There was a knock.
Ryan opened his eyes, saw nothing but blue, and closed them again.
There was peace. Weightlessness. Calm. Safety.
Thoughts started to become more clear. He breathed in and felt liquid blue rush across his tongue. He was in a tank – that meant he’d been injured. That meant-
The feeling of serenity dropped away as recent memories crashed into his consciousness. He pressed a hand to his chest, feeling for where one of the exit wounds had been, and felt nothing but smooth skin.
He was safe. He was-
He wasn’t the only one who’d been injured.
He focussed on his HUD, brought up a list of recent contacts, and expanded Stef’s profile. Active. She was still listed as active. She was alive. He breathed a sigh of relief, a thin stream of bubbles flowing through the blue.
The next tab that showed her vitals and health status. An overlay showed that she was done with surgery and in recovery, with links should he want to view the progress or bother the doctors – neither was an option he wanted.
There was also an option to see a replay of the surgery, something which twisted his stomach.
There was no block on the recovery ward – meaning visitors were welcome, within reason. Relieved that she was all right, and horrified that he’d slept through her surgery, he closed the window. With the overlay closed, he was left staring at the undifferentiated list of recent contacts.
Stef’s name sat there, no different to any of his other recruits. None of his recruits had been prioritised, some naturally cycled to the top more regularly – like O’Connor – due to the frequency of contact, but-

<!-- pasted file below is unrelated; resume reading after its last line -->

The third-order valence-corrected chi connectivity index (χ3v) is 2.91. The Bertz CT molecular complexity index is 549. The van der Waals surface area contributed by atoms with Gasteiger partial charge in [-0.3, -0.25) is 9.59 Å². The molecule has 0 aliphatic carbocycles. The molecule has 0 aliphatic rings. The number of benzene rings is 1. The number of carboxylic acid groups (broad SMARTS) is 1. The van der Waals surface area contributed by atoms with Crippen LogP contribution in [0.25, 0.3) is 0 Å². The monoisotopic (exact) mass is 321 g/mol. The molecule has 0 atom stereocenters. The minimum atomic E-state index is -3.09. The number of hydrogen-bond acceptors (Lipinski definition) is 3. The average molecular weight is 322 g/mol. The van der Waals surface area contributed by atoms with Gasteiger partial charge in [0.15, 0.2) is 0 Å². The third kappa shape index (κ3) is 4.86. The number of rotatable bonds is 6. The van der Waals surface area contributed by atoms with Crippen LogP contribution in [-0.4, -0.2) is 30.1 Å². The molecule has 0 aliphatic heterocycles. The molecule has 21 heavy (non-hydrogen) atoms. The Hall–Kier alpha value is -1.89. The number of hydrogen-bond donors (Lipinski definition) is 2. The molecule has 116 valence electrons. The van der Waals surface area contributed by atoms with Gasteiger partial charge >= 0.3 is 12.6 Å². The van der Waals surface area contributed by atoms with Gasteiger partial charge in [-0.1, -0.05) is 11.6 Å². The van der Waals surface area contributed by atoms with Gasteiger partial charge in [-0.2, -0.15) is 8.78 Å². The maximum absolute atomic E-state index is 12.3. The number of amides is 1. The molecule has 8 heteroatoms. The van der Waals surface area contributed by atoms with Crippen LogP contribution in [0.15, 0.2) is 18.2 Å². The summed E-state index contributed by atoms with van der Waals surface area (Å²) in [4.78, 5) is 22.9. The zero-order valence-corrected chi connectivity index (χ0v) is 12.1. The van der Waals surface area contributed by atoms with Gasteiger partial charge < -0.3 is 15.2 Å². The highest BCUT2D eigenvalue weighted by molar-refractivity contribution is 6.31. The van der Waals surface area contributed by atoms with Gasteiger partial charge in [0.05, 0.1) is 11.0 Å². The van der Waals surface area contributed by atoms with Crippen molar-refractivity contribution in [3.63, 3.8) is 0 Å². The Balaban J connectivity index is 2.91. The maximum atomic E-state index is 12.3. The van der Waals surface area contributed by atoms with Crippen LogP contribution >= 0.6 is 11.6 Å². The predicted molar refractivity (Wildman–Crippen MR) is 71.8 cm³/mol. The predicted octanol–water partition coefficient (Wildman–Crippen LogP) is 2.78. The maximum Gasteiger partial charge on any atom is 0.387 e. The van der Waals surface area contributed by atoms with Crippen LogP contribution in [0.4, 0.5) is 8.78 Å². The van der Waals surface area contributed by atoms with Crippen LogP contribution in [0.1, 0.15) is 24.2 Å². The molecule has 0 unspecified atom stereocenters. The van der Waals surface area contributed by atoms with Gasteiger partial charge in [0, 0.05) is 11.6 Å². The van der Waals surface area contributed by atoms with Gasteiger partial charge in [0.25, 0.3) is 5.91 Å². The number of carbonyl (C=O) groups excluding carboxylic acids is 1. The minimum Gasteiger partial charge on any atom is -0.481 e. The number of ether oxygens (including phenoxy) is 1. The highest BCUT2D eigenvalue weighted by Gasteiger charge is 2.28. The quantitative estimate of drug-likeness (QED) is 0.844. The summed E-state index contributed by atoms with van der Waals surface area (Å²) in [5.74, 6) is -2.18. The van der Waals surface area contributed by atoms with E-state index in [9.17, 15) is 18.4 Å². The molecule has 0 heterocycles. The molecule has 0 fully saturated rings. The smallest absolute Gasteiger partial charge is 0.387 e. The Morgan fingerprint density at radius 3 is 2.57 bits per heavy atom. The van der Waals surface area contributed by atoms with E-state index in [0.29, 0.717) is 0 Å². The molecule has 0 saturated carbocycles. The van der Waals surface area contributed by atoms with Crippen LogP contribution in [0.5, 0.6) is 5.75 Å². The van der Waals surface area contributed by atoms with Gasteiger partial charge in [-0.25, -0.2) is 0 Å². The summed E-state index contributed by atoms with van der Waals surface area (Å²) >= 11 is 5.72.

But she wasn’t just another recruit.
He selected the dull circle beside her name, which changed to a bright, electric blue. The standard priority/favourite icon was a simple circle, but normal didn’t seem right for her. For a recruit so counter to his expectations, so far outside of any usual parameters.
If she even wanted to stay a recruit after tonight.
There was another knock, and he finally turned to look at the closest wall of the tank – Jones stood there, tablet in hand. The tech’s face appeared in his HUD. [You’ve stabilised, sir. Mind if I deal with the damage?]
He closed the window, unwilling to make any changes while his mind was still…fuzzy.
Jones was still waiting for an answer. He forced himself upright, his bare toes just touching the bottom of the tank, and shifted out of the tank, setting a requirement to appear in a set of scrubs when he reintegrated.